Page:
Books: May Week was in June — Well Interrupted, Pembroke |
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May Week was in June — Well Interrupted, Pembroke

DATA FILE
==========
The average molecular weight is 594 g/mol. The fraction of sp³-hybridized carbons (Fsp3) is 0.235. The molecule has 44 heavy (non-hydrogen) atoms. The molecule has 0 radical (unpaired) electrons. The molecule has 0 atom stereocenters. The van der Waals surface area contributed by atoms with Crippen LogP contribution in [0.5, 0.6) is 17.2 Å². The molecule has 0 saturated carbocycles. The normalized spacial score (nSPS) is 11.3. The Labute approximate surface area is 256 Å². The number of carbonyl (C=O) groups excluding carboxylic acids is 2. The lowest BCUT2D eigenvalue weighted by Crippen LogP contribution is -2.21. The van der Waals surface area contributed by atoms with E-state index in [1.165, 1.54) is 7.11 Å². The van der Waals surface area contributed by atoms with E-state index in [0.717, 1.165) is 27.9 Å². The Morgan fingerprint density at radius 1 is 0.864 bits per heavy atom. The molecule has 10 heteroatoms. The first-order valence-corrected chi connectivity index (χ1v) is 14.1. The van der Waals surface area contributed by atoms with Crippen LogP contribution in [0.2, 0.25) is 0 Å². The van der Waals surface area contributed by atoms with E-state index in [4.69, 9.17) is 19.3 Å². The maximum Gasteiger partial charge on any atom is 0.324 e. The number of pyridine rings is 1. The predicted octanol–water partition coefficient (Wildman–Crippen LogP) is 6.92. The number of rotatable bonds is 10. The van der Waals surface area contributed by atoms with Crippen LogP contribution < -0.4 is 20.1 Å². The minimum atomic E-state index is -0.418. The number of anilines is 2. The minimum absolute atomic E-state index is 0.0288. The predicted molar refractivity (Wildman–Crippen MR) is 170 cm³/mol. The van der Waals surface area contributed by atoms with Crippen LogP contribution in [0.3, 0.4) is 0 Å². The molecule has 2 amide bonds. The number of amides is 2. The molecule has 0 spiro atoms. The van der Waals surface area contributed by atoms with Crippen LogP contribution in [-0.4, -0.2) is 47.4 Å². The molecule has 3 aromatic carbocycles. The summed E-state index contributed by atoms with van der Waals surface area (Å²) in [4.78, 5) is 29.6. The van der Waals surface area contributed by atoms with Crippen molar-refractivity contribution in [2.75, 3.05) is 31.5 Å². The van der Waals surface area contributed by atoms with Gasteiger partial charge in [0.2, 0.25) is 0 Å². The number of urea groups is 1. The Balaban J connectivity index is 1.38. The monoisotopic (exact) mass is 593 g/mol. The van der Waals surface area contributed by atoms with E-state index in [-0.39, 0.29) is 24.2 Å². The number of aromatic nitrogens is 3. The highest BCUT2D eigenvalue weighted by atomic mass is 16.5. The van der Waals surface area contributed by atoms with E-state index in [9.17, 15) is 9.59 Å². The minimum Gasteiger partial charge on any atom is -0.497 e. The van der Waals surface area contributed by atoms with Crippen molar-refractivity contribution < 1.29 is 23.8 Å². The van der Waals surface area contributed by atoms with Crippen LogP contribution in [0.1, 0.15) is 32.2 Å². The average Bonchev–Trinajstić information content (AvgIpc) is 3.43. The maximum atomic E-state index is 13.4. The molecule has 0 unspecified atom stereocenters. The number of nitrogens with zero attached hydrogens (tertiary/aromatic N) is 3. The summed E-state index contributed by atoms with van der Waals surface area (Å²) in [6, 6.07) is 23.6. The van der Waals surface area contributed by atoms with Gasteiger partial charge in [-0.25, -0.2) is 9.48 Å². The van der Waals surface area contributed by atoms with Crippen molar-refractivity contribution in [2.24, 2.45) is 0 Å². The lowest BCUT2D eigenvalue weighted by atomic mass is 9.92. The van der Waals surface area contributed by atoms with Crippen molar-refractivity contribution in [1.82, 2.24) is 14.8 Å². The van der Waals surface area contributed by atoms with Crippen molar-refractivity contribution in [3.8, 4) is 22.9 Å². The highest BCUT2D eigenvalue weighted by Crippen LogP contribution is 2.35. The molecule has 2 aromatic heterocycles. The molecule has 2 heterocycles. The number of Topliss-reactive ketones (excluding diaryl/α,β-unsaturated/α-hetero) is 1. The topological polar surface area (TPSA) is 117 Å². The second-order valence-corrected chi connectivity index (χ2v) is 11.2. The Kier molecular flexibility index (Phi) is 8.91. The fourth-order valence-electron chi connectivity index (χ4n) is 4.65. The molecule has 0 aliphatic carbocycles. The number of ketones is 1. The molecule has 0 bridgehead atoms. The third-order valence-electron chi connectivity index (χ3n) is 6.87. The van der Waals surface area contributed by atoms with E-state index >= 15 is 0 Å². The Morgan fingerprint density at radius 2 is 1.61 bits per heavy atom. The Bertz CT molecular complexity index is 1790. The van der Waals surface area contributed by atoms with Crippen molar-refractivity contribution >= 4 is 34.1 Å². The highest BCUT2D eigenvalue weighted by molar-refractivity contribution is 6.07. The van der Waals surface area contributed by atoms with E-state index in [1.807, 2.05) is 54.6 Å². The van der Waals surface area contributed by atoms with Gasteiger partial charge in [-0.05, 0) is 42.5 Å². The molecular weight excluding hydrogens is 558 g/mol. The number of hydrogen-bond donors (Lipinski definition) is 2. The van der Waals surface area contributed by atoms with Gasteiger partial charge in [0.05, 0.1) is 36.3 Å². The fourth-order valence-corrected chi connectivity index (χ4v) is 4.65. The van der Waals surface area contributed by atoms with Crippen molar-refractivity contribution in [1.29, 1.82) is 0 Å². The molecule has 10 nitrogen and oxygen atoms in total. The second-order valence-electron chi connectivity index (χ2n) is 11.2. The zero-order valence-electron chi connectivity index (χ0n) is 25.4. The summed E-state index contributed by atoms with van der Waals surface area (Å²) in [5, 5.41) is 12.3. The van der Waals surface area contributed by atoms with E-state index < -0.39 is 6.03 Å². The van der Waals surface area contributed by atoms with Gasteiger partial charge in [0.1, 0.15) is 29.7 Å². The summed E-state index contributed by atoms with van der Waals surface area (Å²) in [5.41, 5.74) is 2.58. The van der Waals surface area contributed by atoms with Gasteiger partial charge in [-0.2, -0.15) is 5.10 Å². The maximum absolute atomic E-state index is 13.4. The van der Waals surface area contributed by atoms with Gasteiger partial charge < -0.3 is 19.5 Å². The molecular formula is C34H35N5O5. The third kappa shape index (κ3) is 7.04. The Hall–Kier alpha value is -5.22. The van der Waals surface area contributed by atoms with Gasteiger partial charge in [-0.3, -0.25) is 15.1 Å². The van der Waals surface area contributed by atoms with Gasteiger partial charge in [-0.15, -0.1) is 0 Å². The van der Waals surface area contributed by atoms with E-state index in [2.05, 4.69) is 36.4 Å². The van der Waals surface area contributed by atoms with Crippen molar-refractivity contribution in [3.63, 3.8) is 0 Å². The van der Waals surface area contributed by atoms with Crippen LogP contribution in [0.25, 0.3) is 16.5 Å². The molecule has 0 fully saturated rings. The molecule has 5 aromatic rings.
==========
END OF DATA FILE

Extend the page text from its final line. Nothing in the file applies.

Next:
Let me not convey an impression of time completely wasted. If I had been enrolled to read a science subject and had dodged work in such a fashion, I would have been cheating. But in retrospect it seems possible that I only felt fraudulent. Eschewing the set books with unequalled diligence, I read everything else. From the conversations that lasted until dawn, I remembered what I heard in the rare intervals when I wasn’t talking. The awkward truth, when it comes to the humanities, is that knowledge, taste and judgment get into us by uncharted routes. Late one night in Footlights, alone with the sputtering black-and-white TV set, I saw and heard Jacqueline du Pré playing the Elgar cello concerto. I saw her before I heard her, and went mad for her smile as I never did for Elgar, but another barrier between me and classical music softly crumbled. Until then I had been convinced, wrongly, that the main stream of great music was in the symphonies and the operas. After that, I started looking for it in the right place, in the concertos and the chamber music. It was her passion that did it. We live more by example than we think. Strong evidence for this view was provided by the disconcerting fact that I was a bit of a role model myself. Undergraduates who were shy about their intellectual or artistic ambitions looked up to me because I was blatant about mine. They believed that I knew a thing or two and I’m bound to say that I agreed with them. When the JCR of my college was invited to send a three-man team to compete in the television programme University Challenge, that I should be included seemed natural not just to me but to everyone. The rank of captain being offered, I made no demur. My second-in-command was an American called Chuck Beaurepaire, who was a walking, shouting encyclopaedia. Delmer Dynamo and the other Americans avoided him because of his knack for making his interlocutor redundant. He talked all the time and nothing he said was refutable, because all of it was facts, A formidable practitioner along those lines myself, I had been known to go toe-to-toe with him for a full half-hour before pausing to draw breath, whereupon he swept inexorably into the gap. Beaurepaire talked the way Alexander gave battle. He went straight at you. ‘Watch out for Chuck,’ whispered Delmer loudly one night in Hall. ‘He’s got another hole to eat with. The mouth never gets tired.’ Beaurepaire was sitting only about three places away and should have heard, but he was talking. ‘Johnson has the legislative record. Viewpoint of social benefits, Great Society biggest thing since New Deal. Just has a dumb name. Should’ve called it something else. Fair shake. Free lunch. Whatever. Know what Johnson said about J. Edgar Hoover? You don’t? Teil you. Listen, this is great. They asked him why he didn’t fire Hoover, right? Johnson said he’d rather have Hoover inside the tent pissing out than outside pissing in. My father was there when he said that. Johnson was on the Hill when Jack Kennedy ...’ Beaurepaire delivered all this in a sustained bellow that made all around him look into their stew as if a tunnel might open through it and lead them to salvation. But from the viewpoint of Pembroke’s team for University Challenge, to have Beaurepaire on tap was like being offered the assistance of Otto Skorzeny to pull a bank-raid. The third member of our team was a nice young man whose name I have forgotten. He had been chosen because he knew something about science. Beaurepaire knew all about that too, so the young man never needed to open his mouth, and, being shy, didn’t try. Let us call him Christopher, because if his name wasn’t that then it was Nicholas. His family had a nice house outside Manchester, where we all stayed the night before we recorded the show next day. In those days, Granada Television ruled the ionosphere with Coronation Street and an unrivalled array of classic small formats like University Challenge, All Our Yesterdays, What the Papers Say and Cinema, which was to be the first programme I ever regularly presented when, some years later, I tentatively essayed what has turned out to be my principal means of earning a living. At that time, however, I had been on television precisely once. It had happened in Sydney. Television itself had been new to Australia. I was one of a team of Sydney University students ranged against a team of journalists in a game of bluff. We had scored precisely no points. I forget the rules, but I never got over sitting there for half an hour without saying a word. This time, I resolved, would be different. In one of Christopher’s guest rooms, I lay awake looking at the hammered beams and white plaster of the low ceiling. Outside in the grounds, the moon shone on the lake. I didn’t want Christopher’s inheritance. I didn’t even want, or not very much, Christopher’s mother, which was quite mature of me, because she was exactly the stamp of unassuming but self-assured gentlewoman most calculated to arouse greed and resentment. Her husband, I had guessed, must have been that object covered with coats and hats that we passed in the hall. Anyway, he hadn’t joined us for dinner, which, excusing herself, she did not change for, merely adding tiny pearl earrings to her ensemble of cable-stitch roll-neck sweater, corduroy trousers and penny loafers. Quality unencumbered by finery, her soignée allure was the unfussiest possible interplay of form and content. Serene. What a word. There was nothing ruffled about her image until it reached my eyes. ‘You will look after Christopher tomorrow, won’t you?’ I nodded conspiratorially while Beaurepaire told her about the Tennessee Valley Authority.